Bumgarner makes history in first inning

San Francisco, CA – It was shocking to witness!  The twenty-fifth sellout crowd at AT&T Park watched in complete dismay.  According to the history books Madison Bumgarner was the first pitcher in modern day era to give up eight consecutive hits in one inning.  It was truly a nightmare that lasted too long, the first fifteen minutes of the game eight runners scored in what seemed like a little league baseball game.

The Giants could not dig themselves out of a hole that began in the first frame.  Therefore, the Minnesota Twins walked away with the 9-2 win.  The first strike out came with Carl Pavano at the plate and the crowd gave Bumgarner a standing ovation.  But the next hit resulted in a double which gave the Twins two more runs and the lead increased 8-0.

“That’s a first for me to see it go like that,” Giants manager Bruce Bochy said.  ”Single, double, single, it just didn’t stop!” “The game got away from us.”

That was all Bochy could take and pulled Madison after 1/3 inning and replaced him with Guillermo Mota.  The damage was done, he allowed nine hits (eight earned) to the ten batters he faced, gave up five doubles and four singles.  Bumgarner threw 22 strikes in 25 pitches, his record is now 3-9 and his ERA went from a 3.21 to 4.05.

A mercy call allowed the Giants to end the inning with a double play, Joe Mauer hit a line drive to Bill Hall who threw to first for the out.  Many would question how fast Alexi Casilla got back on base but with the lead so large Minnesota had no reason to complain.  After all this would be the first time these two teams faced each other this season.

“It was pretty pathetic of me trying to execute pitches,” said Bumgarner.  ”Everything was in the middle of the plate and up.  They did what they were supposed to do, they’re supposed to hit that pitch and they did.  It’s tough to be out there and have that happen.”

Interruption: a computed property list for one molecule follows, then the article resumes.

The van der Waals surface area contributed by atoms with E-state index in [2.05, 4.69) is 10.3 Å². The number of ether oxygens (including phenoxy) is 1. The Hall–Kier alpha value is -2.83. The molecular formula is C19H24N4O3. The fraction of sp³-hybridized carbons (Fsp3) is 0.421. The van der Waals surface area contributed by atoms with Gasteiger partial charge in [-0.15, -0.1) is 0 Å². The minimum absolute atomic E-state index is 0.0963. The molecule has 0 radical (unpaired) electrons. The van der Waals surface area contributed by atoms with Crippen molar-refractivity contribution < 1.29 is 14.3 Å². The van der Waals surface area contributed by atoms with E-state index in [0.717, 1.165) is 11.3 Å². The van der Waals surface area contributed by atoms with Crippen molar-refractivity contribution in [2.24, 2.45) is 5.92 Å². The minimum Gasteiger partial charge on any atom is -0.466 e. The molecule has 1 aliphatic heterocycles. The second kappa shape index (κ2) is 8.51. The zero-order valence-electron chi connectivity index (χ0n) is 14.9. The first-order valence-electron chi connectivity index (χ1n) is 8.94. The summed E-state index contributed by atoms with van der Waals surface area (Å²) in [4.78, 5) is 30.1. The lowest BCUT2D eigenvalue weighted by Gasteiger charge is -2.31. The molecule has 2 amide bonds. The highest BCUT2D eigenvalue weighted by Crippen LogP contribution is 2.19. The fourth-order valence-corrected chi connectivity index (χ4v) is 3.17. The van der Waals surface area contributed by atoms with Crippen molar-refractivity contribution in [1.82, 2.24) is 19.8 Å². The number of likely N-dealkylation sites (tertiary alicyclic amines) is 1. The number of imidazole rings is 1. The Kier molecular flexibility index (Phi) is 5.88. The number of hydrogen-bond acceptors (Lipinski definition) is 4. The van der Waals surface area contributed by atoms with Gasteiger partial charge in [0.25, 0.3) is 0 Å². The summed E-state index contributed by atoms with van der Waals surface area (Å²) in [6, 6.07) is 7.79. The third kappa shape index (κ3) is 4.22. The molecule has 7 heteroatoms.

According to several reports, Madison became the first pitcher since the 1900 to yield as many as nine hits and record one out or less.  He became the 23rd pitcher since 1919 and the first San Francisco Giant to allow eight or more earned runs in one-third innings.  The hole was to big to climb out of but the Giants did try despite the mistakes made early on.

“We got hits,” said Twins manager Ron Gardenhire.  ”We got plenty of hits, they just kept coming.  We rolled some by some guys and put the ball in the right place.  It was one of those snowball effects where everybody got involved.”

Minnesota tied a Major League record with eight straight hits to open the game.  They also won their eighth straight so there was no surprise from the smiles that filled the clubhouse after the game.  The insurance run came when Alexi Casilla hit a solo home run to leadoff the ninth.

“It was fun,” Ben Revere said.  ”Some guys said they had trouble seeing the ball because of his funky delivery, but he was just throwing in the right spot and we were just finding the right holes.”

The Giants avoided a shutout thanks to Eli Whiteside who homered in the seventh.  Bottom of the eighth Emmanuel Burriss hit an RBI single for the final run for San Francisco.  A night where the heroics in the end is usually a comeback win was merely a simple loss for the World Champs.

The reality was that this game would be a first and a last for Bumgarner’s mistakes. I n what seemed to be a rally, ended with players left stranded in the third. Hall hit a single to left and Mota belted a double to right field moving runners to third and second base but Miguel Tejada flew out to right fielder Michael Cuddyer.

Asked if he would bench Madison and Bochy responded “there’s no way I’d give him a rest after today.  Come on, this kid has been throwing too well and it’s an off day, that’s all it is.”

 

Written by: Malaika Bobino